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Research Suggests Americans Are Less Tolerant To Gluten

by Emerald Pellot
Emerald Pellot graduated summa cum laude from New York University with a degree in Writing & Popular Culture. She worked as Senior Editor of College Candy for 2 years, covering feminism, popular culture, and college life before joining LittleThings in 2015. Based in New York City, Emerald covers a wide range of topics from human interest pieces to celebrity news.

There are certain kinds of pain we get so used to, we often forget it’s there. Sometimes this pain is emotional, but often it’s physical.

An earache, lower back pain, and especially stomach troubles are something we can quickly grow accustomed to. If you find you have acid reflux or stomach issues, this news segment by CBS2’s Dr. Max Gomez could shed some light on your tummy troubles. The medical website Amino studied its database of 6 million Americans and discovered more people than ever have stomach issues that could be related to gluten.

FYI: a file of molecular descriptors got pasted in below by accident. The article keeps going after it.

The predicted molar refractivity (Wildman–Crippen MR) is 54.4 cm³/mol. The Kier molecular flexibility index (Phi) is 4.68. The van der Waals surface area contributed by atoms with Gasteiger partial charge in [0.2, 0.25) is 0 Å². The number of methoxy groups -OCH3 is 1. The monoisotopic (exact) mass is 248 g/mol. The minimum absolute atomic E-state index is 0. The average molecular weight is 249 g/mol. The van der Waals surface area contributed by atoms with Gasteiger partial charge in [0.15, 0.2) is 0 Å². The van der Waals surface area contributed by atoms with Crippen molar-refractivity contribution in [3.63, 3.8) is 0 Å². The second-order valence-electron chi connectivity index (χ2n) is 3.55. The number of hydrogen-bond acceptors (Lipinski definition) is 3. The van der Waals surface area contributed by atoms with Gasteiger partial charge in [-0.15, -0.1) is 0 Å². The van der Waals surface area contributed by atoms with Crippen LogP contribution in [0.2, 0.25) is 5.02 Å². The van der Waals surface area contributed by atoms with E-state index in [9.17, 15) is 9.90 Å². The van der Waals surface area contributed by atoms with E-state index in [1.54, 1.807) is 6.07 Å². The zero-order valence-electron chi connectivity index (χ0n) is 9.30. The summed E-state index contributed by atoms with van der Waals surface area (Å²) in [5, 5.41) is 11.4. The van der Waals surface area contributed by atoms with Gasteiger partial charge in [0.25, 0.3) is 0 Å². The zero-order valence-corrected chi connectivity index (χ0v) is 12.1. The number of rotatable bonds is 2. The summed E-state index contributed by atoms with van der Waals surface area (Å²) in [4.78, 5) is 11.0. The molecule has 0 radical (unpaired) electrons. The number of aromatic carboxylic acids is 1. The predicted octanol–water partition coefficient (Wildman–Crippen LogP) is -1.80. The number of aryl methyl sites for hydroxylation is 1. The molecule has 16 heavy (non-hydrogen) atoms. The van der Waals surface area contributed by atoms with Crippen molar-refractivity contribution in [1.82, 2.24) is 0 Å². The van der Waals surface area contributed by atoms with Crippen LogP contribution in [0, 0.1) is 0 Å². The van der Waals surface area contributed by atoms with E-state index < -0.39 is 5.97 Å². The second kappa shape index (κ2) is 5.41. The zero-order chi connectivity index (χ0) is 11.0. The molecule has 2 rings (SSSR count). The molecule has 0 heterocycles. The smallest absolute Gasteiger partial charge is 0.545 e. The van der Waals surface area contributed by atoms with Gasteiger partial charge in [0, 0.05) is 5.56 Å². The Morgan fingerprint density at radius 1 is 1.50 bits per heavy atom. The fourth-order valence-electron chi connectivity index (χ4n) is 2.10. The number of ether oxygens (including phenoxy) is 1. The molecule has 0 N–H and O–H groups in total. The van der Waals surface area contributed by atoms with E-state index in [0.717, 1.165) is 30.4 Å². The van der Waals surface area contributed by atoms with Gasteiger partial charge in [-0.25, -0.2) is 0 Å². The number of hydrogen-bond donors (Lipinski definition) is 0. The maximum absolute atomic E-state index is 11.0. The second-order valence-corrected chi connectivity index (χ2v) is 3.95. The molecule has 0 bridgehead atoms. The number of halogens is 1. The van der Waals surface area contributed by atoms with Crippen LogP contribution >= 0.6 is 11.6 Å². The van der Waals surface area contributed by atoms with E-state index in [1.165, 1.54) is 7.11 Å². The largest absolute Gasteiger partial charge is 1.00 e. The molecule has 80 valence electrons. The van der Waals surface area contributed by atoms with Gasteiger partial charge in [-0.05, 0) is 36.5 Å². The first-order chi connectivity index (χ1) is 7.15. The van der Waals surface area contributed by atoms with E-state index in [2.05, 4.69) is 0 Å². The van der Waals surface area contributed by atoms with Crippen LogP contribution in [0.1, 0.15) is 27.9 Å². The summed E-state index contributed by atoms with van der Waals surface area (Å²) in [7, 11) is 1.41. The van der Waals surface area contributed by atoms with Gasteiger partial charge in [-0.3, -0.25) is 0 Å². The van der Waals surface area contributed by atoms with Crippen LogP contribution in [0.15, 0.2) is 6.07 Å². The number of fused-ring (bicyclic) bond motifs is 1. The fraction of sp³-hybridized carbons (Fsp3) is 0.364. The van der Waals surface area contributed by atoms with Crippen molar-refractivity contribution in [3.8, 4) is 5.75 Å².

“Certainly more people are now going to the doctor for a variety of gastrointestinal ailments including reflux, heartburn, stomach pain, Celiac disease, and gluten-related problems like chronic abdominal pain and indigestion,” Dr. Benjamin Lebwohl, a celiac disease expert, told CBS.

What’s interesting is that this is all pretty new. Dr. Lebwohl notes that gluten intolerance and celiac disease, an autoimmune disorder triggered by gluten, are on the rise like never before. To see if this is affecting you, check out these signs and symptoms of gluten intolerance.

“There is something in the environment that is triggering celiac disease. Perhaps it is some dietary change in recent decades, perhaps it is something like increased antibiotic used in recent decades,” he said.

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